TEN THINGS \ Part Three




As a young man, he called to tell you he was sick with the flu. You were concerned and asked him if he had any food in the house.

 “No, I haven’t been eating much,” he replied. So you went through your cupboards and put some malt-o-meal and graham crackers in a bag. You stopped at the food store and bought him fresh fruit, eggs, and juices. Two days later he called you to say, “I have a small infestation of weevils. Thanks Mom.”

He worked out daily. His body was buff and you wondered if he took steroids. He always said “no.” Once he talked you into joining a gym nearby. “A sweet deal,” he called it.  You joined and when you went there the following week a sign on the door said, “CLOSED.”

He asked you for a loan to buy a treadmill. You gave him some money. Two years later, he decided to sell it and you bought it for the original amount.

You’d go to his house, a mile from yours, and work out with him. One day you were weight lifting on his red cushioned bench and he lit up a joint of marijuana.

“I can’t believe you are smoking this in front of me,” you said, hoping he would put it out. He laid his head back on the loveseat across from you and with a big grin he said, “Ah, Mom, I know you and Dad smoked pot when you were younger.” You smiled, knowing what he said was true.



You don’t have an 11, 12, or any other number for this story. What you wanted to write about is too painful to say, even to think about for longer than a couple minutes. Had he lived, you would have had plenty of opportunity to discuss it with him and hear his take on it and he could listen to why it occurred in the first place.

You wanted to write about how he took risks. About the thrill of it, his fascination with fast cars, motorcycles, and drugs. The delight he took in going from one successful project to another—never staying around long enough to develop it. The stunts he performed for free, like the wheelie he executed so perfectly until he forgot to look, or couldn’t peer over his headlight, or perhaps he was thinking about what he would do after his ride home from the gym.

But the stories stop here. There aren’t any more to tell. You want to write a few more about his adult years. You want to share stories about his college life, the date of his wedding and to whom. You want to talk about his grandchildren and what a great uncle he was to his nieces and nephews. You want to hear him give people “hell” that weren’t being nice to you or his sisters. You want to hear his laughter, see him smiling with that huge grin of his that was mischievous but invigorating at the same time.  But that is never going to happen. Of course, you can always imagine how his life turned out. You can picture him as a young man settled down, but at the end of that daydream, you face the truth. You never had the chance to have the conversation you always wanted to have with him. So, there are only ten things you really know about him.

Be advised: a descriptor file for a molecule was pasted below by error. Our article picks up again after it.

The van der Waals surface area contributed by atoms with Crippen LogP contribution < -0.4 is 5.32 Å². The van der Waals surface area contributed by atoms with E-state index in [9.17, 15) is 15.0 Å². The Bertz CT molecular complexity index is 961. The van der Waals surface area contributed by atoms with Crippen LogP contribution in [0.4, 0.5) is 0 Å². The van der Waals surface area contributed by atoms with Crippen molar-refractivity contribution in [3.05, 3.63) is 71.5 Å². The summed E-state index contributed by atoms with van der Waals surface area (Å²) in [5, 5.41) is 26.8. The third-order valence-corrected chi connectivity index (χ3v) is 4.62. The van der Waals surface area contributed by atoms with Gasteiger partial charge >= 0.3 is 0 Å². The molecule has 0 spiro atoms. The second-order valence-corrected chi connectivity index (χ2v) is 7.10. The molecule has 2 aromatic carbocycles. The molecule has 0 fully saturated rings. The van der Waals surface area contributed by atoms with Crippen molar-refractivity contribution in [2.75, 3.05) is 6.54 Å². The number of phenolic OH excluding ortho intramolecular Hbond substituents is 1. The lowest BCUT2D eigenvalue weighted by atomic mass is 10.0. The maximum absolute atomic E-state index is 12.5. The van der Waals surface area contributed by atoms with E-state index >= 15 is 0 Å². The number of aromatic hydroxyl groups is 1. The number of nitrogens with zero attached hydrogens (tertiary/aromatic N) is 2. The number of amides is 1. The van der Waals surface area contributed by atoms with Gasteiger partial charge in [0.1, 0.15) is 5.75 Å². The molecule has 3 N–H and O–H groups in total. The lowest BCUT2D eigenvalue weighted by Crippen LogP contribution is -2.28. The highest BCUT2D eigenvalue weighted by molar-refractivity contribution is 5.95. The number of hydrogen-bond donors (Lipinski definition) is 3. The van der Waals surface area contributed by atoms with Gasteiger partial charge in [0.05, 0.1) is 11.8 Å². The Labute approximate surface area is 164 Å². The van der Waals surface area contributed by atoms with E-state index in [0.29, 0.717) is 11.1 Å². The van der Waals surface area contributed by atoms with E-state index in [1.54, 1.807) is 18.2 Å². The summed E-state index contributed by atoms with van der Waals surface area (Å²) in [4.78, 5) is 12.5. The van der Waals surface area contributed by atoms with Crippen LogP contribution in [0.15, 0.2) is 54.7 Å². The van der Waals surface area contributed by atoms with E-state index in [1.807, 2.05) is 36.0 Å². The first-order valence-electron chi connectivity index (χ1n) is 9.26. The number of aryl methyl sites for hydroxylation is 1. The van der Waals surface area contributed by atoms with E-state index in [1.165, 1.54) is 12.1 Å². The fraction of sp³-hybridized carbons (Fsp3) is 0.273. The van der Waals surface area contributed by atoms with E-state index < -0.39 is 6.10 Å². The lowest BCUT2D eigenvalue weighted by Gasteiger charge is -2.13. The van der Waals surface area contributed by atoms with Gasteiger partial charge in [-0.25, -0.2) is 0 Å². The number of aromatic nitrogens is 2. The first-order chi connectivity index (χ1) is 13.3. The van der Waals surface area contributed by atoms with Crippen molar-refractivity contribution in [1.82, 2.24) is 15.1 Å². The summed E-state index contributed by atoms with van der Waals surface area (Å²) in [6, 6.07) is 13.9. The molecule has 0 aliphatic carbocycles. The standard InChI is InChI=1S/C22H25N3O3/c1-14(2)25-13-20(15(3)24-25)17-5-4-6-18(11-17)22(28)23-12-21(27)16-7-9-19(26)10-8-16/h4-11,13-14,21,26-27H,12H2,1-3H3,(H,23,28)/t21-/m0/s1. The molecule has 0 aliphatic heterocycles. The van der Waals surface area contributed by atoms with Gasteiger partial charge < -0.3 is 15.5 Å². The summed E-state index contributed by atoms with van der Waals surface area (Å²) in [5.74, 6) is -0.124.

About TRatner

Terry Ratner is a freelance writer, registered nurse, and writing instructor in Phoenix, Arizona. In June of 2004, she graduated with a Master of Fine Arts degree in creative nonfiction from Antioch University, Los Angeles. Writing has always served a purpose in her life, but it wasn't until her son died in a motorcycle accident in March, 1999, that she began to publish her works. What's unique about Terry is the way she balances the life of a nurse with the life of a writer. "Nursing allows me to give back to the community and then write about those experiences." Ratner teaches creative writing in a variety of settings from community colleges to a school for homeless children (Thomas J. Pappas) to wellness communities throughout the Valley of the Sun. In 2004, Terry launched an Arts and Healing program for children undergoing dialysis at Banner Good Samaritan Medical Center. She has published numerous personal essays, cover stories, interviews, and book reviews for a variety of national and regional publications. Her manuscript, a work in progress, features a series of twelve essays, ten of which are introduced with black and white photos, dealing with issues of family and identity.
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2 Responses to TEN THINGS \ Part Three

  1. Connie says:

    Beautiful, just beautiful.

  2. mary louise stuve says:

    i just found (and read) nearly all your posts. I was very touched by your story. Sorrow became our constant companion in 1989 when we lost our brillian beloved son, Darren, when he was just 16.

    Last year, sorrow orrow touched us again when i was diagnosed with inoperable esophageal cancer. I am following that too familiar path of tests, radiation, chemo, and more tests that all cancer patients travel. My dear husband is at my side for every step we take on this difficult journey just as you were for Michael. We know it is not likely to end well but we make the most of each day and our love for one another, just as you and micheal did.

    Thanks for sharing,
    Mary Louise

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